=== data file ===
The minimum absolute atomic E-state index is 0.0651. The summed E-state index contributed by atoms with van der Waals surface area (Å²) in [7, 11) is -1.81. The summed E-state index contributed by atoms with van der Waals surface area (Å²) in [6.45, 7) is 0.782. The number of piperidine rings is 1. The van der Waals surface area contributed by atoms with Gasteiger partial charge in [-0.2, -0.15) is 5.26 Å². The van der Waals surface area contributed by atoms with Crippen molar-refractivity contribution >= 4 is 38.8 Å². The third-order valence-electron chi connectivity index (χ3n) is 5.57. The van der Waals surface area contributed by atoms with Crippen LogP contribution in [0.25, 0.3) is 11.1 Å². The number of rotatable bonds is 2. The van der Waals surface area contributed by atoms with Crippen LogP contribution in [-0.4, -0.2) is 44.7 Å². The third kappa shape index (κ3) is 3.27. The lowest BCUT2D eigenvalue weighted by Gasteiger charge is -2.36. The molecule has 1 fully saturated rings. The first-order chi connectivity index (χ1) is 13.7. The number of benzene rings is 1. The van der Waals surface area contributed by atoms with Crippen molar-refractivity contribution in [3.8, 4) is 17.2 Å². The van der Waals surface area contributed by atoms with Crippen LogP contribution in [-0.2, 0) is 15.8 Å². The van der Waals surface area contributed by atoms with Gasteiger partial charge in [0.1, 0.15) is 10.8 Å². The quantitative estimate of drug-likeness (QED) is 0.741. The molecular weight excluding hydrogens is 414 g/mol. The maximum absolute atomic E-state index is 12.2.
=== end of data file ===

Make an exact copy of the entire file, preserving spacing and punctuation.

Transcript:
The minimum absolute atomic E-state index is 0.0651. The summed E-state index contributed by atoms with van der Waals surface area (Å²) in [7, 11) is -1.81. The summed E-state index contributed by atoms with van der Waals surface area (Å²) in [6.45, 7) is 0.782. The number of piperidine rings is 1. The van der Waals surface area contributed by atoms with Gasteiger partial charge in [-0.2, -0.15) is 5.26 Å². The van der Waals surface area contributed by atoms with Crippen molar-refractivity contribution >= 4 is 38.8 Å². The third-order valence-electron chi connectivity index (χ3n) is 5.57. The van der Waals surface area contributed by atoms with Crippen LogP contribution in [0.25, 0.3) is 11.1 Å². The number of rotatable bonds is 2. The van der Waals surface area contributed by atoms with Crippen LogP contribution in [-0.4, -0.2) is 44.7 Å². The third kappa shape index (κ3) is 3.27. The lowest BCUT2D eigenvalue weighted by Gasteiger charge is -2.36. The molecule has 1 fully saturated rings. The first-order chi connectivity index (χ1) is 13.7. The number of benzene rings is 1. The van der Waals surface area contributed by atoms with Crippen molar-refractivity contribution in [3.8, 4) is 17.2 Å². The van der Waals surface area contributed by atoms with Crippen LogP contribution in [-0.2, 0) is 15.8 Å². The van der Waals surface area contributed by atoms with Gasteiger partial charge in [0.1, 0.15) is 10.8 Å². The quantitative estimate of drug-likeness (QED) is 0.741. The molecular weight excluding hydrogens is 414 g/mol. The maximum absolute atomic E-state index is 12.2.